Wright started bass fishing his sophomore year, and he won Clinton’s first State Championship for fishing at the Tennessee Bass Nation State Championship with a two-day total of 44.09 lbs.
What’s even more impressive is he competed alone, where most fisherman compete with a partner.
He plans to study business at Bryan and eventually join his family’s business, metal fabrication, and use his knowledge of boating and the water to produce products that help fishermen.
David Jones is the coach of the bass fishing team at Clinton High School, and this will be his fourth year as the head of the club.
“You know, they’re not only getting a good angler, but they’re getting a good person, and that’s what’s important,” said Jones regarding Wright.
The athletic director for Clinton High, Brad Collette, also attended the signing and had nothing but good to say about Christian.
“I know he’s done really well here at Clinton, and I know he’s really grown,” said Collette.
Fishing is an exploding national sport, with 37 states having intercollegiate affiliate bass-fishing teams.
Many tout it as an alternative sport for those who aren’t inclined towards more traditional sports such as football or basketball, either due to ability, interest, or other factors.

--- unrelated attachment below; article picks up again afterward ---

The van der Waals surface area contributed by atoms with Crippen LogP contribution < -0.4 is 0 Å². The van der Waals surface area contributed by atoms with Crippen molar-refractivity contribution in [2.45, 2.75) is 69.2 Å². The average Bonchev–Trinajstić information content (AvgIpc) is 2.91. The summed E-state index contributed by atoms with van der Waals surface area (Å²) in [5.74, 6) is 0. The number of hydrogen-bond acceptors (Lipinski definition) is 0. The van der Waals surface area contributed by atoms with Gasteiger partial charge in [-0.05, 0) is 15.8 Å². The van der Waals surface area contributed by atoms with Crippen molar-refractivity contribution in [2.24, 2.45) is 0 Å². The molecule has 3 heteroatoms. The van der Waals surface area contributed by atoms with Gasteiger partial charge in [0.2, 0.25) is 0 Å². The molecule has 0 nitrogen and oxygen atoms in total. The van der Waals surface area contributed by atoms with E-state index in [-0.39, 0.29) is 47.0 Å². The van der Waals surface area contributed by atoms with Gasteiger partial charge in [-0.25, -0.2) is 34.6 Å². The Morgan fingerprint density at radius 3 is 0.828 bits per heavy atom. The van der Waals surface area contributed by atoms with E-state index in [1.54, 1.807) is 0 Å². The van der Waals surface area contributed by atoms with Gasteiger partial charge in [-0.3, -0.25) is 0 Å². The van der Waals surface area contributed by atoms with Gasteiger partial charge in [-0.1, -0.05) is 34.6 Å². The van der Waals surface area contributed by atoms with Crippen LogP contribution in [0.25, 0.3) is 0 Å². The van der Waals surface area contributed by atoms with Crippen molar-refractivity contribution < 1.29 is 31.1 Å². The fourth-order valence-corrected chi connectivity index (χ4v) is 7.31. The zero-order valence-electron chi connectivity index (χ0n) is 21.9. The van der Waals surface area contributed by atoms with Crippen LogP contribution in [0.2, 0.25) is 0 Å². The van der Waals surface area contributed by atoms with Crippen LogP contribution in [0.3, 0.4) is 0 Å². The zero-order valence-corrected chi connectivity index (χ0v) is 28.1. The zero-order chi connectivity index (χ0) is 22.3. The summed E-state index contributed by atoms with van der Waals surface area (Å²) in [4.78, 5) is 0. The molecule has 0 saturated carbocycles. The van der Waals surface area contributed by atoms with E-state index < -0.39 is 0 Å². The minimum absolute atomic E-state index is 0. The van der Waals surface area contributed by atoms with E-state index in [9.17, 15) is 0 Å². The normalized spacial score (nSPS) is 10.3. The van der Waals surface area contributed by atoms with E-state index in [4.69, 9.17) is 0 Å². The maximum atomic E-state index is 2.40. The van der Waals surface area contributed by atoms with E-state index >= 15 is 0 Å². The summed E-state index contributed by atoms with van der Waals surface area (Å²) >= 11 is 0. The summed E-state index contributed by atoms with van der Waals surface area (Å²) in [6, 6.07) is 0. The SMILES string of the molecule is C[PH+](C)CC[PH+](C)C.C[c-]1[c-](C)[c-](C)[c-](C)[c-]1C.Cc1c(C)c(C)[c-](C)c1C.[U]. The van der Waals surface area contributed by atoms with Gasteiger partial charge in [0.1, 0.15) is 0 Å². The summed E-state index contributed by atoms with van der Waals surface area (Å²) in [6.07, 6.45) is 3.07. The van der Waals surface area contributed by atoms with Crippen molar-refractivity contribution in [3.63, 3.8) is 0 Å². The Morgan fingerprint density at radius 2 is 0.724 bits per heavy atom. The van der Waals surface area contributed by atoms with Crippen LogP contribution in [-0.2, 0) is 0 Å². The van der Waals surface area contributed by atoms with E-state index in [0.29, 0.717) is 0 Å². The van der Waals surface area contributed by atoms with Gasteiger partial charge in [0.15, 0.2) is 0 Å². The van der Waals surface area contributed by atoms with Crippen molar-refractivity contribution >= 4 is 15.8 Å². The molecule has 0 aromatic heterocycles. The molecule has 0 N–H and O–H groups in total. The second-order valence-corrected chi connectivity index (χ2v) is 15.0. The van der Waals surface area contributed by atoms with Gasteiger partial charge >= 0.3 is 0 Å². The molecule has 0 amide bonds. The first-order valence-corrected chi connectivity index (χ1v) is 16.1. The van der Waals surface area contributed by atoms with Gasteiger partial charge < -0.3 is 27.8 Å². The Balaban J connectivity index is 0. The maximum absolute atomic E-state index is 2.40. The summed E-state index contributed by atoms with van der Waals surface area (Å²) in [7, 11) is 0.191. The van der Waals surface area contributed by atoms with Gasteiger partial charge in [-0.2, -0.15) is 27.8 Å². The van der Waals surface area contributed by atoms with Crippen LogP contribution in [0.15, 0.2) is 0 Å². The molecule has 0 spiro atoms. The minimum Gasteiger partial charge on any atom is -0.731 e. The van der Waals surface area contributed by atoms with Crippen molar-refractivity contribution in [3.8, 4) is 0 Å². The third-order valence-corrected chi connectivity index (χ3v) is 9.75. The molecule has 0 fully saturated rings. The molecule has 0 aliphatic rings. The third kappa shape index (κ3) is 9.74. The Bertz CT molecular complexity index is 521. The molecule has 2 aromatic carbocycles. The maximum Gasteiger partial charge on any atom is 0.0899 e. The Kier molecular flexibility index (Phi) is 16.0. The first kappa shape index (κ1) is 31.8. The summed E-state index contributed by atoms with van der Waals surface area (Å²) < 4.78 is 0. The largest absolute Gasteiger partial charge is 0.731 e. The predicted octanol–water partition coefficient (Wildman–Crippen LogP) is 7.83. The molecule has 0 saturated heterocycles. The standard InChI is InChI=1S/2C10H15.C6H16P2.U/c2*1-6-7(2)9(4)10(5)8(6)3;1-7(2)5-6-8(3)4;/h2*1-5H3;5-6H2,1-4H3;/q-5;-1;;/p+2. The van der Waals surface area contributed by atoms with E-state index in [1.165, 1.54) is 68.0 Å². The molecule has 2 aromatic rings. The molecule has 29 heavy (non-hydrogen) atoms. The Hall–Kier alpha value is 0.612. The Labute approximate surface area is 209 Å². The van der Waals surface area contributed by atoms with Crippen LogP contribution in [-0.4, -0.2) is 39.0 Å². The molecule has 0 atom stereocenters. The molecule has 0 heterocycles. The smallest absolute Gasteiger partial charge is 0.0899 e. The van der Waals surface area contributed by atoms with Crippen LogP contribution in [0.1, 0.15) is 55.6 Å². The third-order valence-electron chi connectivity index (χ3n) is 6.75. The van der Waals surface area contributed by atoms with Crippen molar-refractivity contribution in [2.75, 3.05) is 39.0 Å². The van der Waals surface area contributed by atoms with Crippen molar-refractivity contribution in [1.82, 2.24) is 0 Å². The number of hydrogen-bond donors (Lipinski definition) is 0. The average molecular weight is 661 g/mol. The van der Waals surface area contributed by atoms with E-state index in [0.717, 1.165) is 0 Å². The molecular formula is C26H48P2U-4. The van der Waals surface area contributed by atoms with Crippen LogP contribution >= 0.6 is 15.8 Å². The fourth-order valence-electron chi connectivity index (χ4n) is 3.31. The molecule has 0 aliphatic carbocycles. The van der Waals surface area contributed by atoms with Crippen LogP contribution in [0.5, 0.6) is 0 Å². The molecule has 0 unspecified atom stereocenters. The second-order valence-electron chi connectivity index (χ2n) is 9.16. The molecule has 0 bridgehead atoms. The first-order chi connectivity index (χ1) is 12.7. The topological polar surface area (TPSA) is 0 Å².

With a much lower injury rate and a much less grueling conditioning program behind it, the sport is attracting many kids who want the experience of varsity sports and the challenge of being better and proving themselves – without the bruises and sprains and shin splints.
“It’s getting to be one of the biggest sports in the country,” said Mike Keen, the head of Bryan College’s bass fishing program.
“I get told all the time that [bass fishing] ain’t a real sport by the other coaches, but I tell them, ‘Get your best kid out on the water at the crack of dawn and we’ll see how well they do’ We’ll see if they don’t think it’s a sport then.”
“They’re just dedicated,” he continued, smiling.
“And there’s just something about them outdoor kids.”
Jones agreed with Keen, saying it gives an outlet to a lot of kids who might not have any other one, and since the $30 fee covers everything for them, it’s a lot more approachable too.
“You know, this program has really saved a lot of kids. There’s been a lot of them who don’t want to play football or baseball, and it gives them something to put time into after school and get better at.
“It’s teaching them leadership and commitment and dedication and all those skills of other sports, but it’s fishing.”
Christian will be competing in this year’s National Bass Fishing Championships, which will be held August 8-10 on Kentucky Lake in Paris, Tenn.